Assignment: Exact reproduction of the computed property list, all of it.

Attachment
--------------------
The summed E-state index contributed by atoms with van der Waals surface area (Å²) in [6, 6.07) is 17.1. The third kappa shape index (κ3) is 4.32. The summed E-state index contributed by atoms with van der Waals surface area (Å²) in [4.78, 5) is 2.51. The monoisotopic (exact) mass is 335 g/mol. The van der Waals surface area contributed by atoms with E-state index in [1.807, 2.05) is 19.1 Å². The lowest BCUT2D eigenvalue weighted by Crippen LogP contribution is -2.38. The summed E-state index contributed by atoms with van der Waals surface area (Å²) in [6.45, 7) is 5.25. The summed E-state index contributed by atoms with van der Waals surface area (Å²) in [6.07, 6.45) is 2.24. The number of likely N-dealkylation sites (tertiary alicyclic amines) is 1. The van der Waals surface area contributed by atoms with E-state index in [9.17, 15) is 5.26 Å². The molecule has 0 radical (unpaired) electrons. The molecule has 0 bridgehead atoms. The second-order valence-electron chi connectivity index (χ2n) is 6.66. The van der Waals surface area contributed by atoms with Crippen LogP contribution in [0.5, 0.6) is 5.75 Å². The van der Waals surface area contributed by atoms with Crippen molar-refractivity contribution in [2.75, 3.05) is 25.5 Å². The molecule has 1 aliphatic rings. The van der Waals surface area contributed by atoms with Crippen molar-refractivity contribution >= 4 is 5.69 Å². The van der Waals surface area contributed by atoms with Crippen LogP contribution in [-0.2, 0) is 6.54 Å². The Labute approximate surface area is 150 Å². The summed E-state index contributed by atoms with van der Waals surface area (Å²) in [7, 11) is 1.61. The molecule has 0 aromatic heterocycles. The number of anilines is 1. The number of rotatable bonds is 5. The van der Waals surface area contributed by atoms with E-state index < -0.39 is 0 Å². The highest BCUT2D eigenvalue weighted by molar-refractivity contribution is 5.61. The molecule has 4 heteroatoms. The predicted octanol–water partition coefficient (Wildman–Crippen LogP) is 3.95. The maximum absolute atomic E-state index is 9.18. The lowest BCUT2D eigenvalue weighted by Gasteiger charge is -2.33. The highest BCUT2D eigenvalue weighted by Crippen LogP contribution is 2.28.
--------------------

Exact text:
The summed E-state index contributed by atoms with van der Waals surface area (Å²) in [6, 6.07) is 17.1. The third kappa shape index (κ3) is 4.32. The summed E-state index contributed by atoms with van der Waals surface area (Å²) in [4.78, 5) is 2.51. The monoisotopic (exact) mass is 335 g/mol. The van der Waals surface area contributed by atoms with E-state index in [1.807, 2.05) is 19.1 Å². The lowest BCUT2D eigenvalue weighted by Crippen LogP contribution is -2.38. The summed E-state index contributed by atoms with van der Waals surface area (Å²) in [6.45, 7) is 5.25. The summed E-state index contributed by atoms with van der Waals surface area (Å²) in [6.07, 6.45) is 2.24. The number of likely N-dealkylation sites (tertiary alicyclic amines) is 1. The van der Waals surface area contributed by atoms with E-state index in [9.17, 15) is 5.26 Å². The molecule has 0 radical (unpaired) electrons. The molecule has 0 bridgehead atoms. The second-order valence-electron chi connectivity index (χ2n) is 6.66. The van der Waals surface area contributed by atoms with Crippen LogP contribution in [0.5, 0.6) is 5.75 Å². The van der Waals surface area contributed by atoms with Crippen molar-refractivity contribution in [2.75, 3.05) is 25.5 Å². The molecule has 1 aliphatic rings. The van der Waals surface area contributed by atoms with Crippen molar-refractivity contribution >= 4 is 5.69 Å². The van der Waals surface area contributed by atoms with Crippen LogP contribution in [-0.2, 0) is 6.54 Å². The Labute approximate surface area is 150 Å². The summed E-state index contributed by atoms with van der Waals surface area (Å²) in [7, 11) is 1.61. The molecule has 0 aromatic heterocycles. The number of anilines is 1. The number of rotatable bonds is 5. The van der Waals surface area contributed by atoms with E-state index < -0.39 is 0 Å². The highest BCUT2D eigenvalue weighted by molar-refractivity contribution is 5.61. The molecule has 4 heteroatoms. The predicted octanol–water partition coefficient (Wildman–Crippen LogP) is 3.95. The maximum absolute atomic E-state index is 9.18. The lowest BCUT2D eigenvalue weighted by Gasteiger charge is -2.33. The highest BCUT2D eigenvalue weighted by Crippen LogP contribution is 2.28.